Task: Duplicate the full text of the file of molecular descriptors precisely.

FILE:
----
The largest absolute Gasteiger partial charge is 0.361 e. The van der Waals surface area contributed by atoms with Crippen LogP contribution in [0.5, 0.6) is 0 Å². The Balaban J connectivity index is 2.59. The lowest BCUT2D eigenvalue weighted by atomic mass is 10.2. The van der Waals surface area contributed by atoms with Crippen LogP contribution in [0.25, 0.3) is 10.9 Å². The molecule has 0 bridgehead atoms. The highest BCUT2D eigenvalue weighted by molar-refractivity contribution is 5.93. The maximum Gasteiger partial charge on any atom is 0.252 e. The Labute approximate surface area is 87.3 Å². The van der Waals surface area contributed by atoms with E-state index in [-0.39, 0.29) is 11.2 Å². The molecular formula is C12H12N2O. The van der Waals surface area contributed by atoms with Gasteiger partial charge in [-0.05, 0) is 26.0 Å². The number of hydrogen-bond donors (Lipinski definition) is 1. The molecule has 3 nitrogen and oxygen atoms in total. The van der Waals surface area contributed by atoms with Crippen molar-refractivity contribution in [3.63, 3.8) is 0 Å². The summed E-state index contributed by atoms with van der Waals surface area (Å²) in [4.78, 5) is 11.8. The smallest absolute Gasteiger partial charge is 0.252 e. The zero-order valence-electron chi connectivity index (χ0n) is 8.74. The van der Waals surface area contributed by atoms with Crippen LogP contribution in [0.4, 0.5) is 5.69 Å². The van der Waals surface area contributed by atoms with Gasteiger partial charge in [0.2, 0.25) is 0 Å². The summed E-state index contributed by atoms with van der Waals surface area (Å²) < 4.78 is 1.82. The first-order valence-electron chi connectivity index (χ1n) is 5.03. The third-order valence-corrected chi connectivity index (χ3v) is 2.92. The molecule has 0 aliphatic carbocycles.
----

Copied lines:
The largest absolute Gasteiger partial charge is 0.361 e. The van der Waals surface area contributed by atoms with Crippen LogP contribution in [0.5, 0.6) is 0 Å². The Balaban J connectivity index is 2.59. The lowest BCUT2D eigenvalue weighted by atomic mass is 10.2. The van der Waals surface area contributed by atoms with Crippen LogP contribution in [0.25, 0.3) is 10.9 Å². The molecule has 0 bridgehead atoms. The highest BCUT2D eigenvalue weighted by molar-refractivity contribution is 5.93. The maximum Gasteiger partial charge on any atom is 0.252 e. The Labute approximate surface area is 87.3 Å². The van der Waals surface area contributed by atoms with E-state index in [-0.39, 0.29) is 11.2 Å². The molecular formula is C12H12N2O. The van der Waals surface area contributed by atoms with Gasteiger partial charge in [-0.05, 0) is 26.0 Å². The number of hydrogen-bond donors (Lipinski definition) is 1. The molecule has 3 nitrogen and oxygen atoms in total. The van der Waals surface area contributed by atoms with Crippen molar-refractivity contribution in [3.63, 3.8) is 0 Å². The summed E-state index contributed by atoms with van der Waals surface area (Å²) in [4.78, 5) is 11.8. The smallest absolute Gasteiger partial charge is 0.252 e. The zero-order valence-electron chi connectivity index (χ0n) is 8.74. The van der Waals surface area contributed by atoms with Crippen LogP contribution in [0.4, 0.5) is 5.69 Å². The van der Waals surface area contributed by atoms with Gasteiger partial charge in [0.2, 0.25) is 0 Å². The summed E-state index contributed by atoms with van der Waals surface area (Å²) < 4.78 is 1.82. The first-order valence-electron chi connectivity index (χ1n) is 5.03. The third-order valence-corrected chi connectivity index (χ3v) is 2.92. The molecule has 0 aliphatic carbocycles.